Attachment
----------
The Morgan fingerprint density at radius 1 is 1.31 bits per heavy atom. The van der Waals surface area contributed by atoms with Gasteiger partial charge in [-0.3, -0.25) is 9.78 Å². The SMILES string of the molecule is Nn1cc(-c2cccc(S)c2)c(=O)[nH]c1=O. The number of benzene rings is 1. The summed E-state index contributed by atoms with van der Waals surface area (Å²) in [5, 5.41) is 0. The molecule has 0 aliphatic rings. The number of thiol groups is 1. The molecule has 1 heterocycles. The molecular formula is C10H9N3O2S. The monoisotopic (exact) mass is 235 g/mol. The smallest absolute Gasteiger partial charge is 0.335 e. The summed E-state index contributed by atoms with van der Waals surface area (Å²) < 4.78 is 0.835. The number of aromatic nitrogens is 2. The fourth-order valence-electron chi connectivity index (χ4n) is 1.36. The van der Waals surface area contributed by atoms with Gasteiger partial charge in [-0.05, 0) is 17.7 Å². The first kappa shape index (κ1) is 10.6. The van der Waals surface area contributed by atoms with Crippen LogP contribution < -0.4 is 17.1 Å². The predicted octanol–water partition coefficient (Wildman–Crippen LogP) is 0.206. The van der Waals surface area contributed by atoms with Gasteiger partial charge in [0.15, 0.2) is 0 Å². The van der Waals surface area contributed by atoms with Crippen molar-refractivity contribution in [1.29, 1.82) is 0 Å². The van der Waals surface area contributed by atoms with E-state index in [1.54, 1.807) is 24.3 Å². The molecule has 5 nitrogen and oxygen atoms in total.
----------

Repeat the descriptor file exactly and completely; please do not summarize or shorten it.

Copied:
The Morgan fingerprint density at radius 1 is 1.31 bits per heavy atom. The van der Waals surface area contributed by atoms with Gasteiger partial charge in [-0.3, -0.25) is 9.78 Å². The SMILES string of the molecule is Nn1cc(-c2cccc(S)c2)c(=O)[nH]c1=O. The number of benzene rings is 1. The summed E-state index contributed by atoms with van der Waals surface area (Å²) in [5, 5.41) is 0. The molecule has 0 aliphatic rings. The number of thiol groups is 1. The molecule has 1 heterocycles. The molecular formula is C10H9N3O2S. The monoisotopic (exact) mass is 235 g/mol. The smallest absolute Gasteiger partial charge is 0.335 e. The summed E-state index contributed by atoms with van der Waals surface area (Å²) < 4.78 is 0.835. The number of aromatic nitrogens is 2. The fourth-order valence-electron chi connectivity index (χ4n) is 1.36. The van der Waals surface area contributed by atoms with Gasteiger partial charge in [-0.05, 0) is 17.7 Å². The first kappa shape index (κ1) is 10.6. The van der Waals surface area contributed by atoms with Crippen LogP contribution < -0.4 is 17.1 Å². The predicted octanol–water partition coefficient (Wildman–Crippen LogP) is 0.206. The van der Waals surface area contributed by atoms with Gasteiger partial charge in [0.15, 0.2) is 0 Å². The van der Waals surface area contributed by atoms with Crippen molar-refractivity contribution in [1.29, 1.82) is 0 Å². The van der Waals surface area contributed by atoms with E-state index in [1.54, 1.807) is 24.3 Å². The molecule has 5 nitrogen and oxygen atoms in total.